I can see why people would love this book, and just because it wasn’t for me, doesn’t mean it’s not for you. I was waffling between giving this book 2 or 3 stars, but after mulling on it for a few days, I went with 2. I enjoyed it while reading, but my thoughts after the fact are mostly just meh. (Also, has no one else mentioned her use of g*psy, multiple times? It soured the end of the book for me, quite frankly. I know that she has an answer for why, but I don't agree or think her reasoning sufficient). While I would still love to pick up Splintered, this one unfortunately was just not for me.

A.G. Howard:

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Tuesday, January 3, 2017

Love and First Sight {by Josh Sundquist}

 Love and First Sight
Title: Love and First Sight
Author: Josh Sundquist
Rating: 4 out of 5 stars
Genre: YA Contemporary
Purchase: Amazon | Barnes & Noble
source: The NOVL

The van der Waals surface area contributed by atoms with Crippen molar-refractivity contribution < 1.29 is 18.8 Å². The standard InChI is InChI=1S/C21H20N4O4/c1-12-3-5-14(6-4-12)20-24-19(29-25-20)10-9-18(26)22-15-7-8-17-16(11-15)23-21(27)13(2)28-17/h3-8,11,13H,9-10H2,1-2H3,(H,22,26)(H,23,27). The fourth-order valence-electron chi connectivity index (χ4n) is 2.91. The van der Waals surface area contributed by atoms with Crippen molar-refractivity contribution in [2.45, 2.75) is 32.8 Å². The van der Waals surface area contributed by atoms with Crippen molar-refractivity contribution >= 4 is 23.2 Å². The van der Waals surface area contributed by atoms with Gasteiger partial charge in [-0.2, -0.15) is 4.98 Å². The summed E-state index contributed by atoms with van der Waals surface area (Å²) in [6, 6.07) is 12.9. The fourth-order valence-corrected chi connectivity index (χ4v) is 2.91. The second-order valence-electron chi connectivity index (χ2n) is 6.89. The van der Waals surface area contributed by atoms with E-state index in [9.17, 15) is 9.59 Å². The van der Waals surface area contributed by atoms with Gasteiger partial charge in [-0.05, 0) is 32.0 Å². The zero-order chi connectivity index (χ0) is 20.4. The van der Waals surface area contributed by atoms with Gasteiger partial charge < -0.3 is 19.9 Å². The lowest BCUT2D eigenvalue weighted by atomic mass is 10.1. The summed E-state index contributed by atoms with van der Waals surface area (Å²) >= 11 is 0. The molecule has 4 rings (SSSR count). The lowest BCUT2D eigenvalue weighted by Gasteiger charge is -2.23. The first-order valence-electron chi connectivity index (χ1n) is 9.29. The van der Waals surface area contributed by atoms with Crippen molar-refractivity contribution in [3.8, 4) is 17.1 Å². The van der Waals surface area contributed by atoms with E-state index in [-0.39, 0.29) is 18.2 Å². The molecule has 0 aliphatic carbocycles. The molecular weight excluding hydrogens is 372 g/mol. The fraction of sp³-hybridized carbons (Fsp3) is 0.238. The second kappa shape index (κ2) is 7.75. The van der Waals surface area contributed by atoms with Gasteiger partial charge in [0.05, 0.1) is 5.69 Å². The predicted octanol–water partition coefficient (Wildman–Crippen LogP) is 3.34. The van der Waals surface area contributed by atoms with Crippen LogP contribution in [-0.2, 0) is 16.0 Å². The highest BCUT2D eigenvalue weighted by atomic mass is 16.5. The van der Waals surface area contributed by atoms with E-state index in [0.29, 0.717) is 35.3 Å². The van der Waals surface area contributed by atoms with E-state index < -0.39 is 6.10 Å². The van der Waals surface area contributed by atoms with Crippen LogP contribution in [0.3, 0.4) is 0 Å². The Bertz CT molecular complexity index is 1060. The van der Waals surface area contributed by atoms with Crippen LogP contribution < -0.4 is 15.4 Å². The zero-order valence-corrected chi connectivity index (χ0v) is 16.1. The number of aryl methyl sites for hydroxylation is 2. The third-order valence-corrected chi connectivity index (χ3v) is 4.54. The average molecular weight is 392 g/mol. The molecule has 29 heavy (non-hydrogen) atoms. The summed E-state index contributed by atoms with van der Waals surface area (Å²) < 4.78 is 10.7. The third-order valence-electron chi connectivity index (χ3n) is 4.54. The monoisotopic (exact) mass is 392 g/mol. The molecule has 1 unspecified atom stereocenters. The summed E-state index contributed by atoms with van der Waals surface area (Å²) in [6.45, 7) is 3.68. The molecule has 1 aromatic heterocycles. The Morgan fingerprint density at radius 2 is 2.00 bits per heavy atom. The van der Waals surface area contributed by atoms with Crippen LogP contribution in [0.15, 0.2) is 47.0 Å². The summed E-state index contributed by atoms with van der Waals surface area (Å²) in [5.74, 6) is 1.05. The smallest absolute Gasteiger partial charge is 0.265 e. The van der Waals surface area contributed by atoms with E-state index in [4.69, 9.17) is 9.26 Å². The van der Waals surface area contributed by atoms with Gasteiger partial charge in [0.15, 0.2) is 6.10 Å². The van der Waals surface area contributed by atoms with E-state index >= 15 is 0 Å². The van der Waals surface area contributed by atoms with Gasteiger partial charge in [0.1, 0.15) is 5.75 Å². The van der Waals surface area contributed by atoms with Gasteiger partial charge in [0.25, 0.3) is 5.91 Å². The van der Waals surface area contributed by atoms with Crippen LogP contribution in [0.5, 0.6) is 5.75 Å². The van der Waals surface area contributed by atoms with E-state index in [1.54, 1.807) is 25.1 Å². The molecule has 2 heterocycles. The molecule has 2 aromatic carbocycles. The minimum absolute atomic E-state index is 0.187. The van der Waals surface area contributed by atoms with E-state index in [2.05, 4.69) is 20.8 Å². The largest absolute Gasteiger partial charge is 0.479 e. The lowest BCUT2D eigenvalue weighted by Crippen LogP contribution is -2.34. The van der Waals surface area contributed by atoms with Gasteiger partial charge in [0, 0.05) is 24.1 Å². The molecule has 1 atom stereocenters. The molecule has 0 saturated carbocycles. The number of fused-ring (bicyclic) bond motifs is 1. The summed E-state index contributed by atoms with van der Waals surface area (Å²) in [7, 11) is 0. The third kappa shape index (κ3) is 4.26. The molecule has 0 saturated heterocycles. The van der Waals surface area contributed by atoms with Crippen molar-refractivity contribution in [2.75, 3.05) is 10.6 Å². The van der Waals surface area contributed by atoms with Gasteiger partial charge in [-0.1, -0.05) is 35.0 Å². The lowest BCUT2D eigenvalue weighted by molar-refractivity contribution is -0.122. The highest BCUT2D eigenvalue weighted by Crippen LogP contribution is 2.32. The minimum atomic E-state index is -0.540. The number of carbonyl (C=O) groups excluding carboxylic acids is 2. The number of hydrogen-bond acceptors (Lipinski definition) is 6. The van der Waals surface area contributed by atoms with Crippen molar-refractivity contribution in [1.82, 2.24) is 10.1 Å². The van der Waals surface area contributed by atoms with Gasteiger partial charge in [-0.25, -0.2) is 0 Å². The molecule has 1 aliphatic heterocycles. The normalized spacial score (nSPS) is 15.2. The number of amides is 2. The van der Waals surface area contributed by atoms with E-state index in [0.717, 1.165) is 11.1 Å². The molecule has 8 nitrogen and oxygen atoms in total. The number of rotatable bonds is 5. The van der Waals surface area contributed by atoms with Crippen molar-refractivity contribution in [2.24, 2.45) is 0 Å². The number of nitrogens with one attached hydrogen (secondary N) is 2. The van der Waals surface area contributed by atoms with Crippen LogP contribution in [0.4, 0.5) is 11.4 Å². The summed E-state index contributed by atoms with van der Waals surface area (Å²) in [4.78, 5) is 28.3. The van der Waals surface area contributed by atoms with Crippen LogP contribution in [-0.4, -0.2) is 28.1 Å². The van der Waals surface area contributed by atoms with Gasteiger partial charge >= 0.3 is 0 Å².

On his first day at a new school, blind sixteen-year-old Will Porter accidentally groped a girl on the stairs, sat on another student in the cafeteria, and somehow drove a classmate to tears. High school can only go up from here, right?As Will starts to find his footing, he develops a crush on a charming, quiet girl named Cecily. Then an unprecedented opportunity arises: an experimental surgery that could give Will eyesight for the first time in his life. But learning to see is more difficult than Will ever imagined, and he soon discovers that the sighted world has been keeping secrets. It turns out Cecily doesn't meet traditional definitions of beauty--in fact, everything he'd heard about her appearance was a lie engineered by their so-called friends to get the two of them together. Does it matter what Cecily looks like? No, not really. But then why does Will feel so betrayed?Told with humor and breathtaking poignancy, Love and First Sight is a story about how we related to each other and the world around us.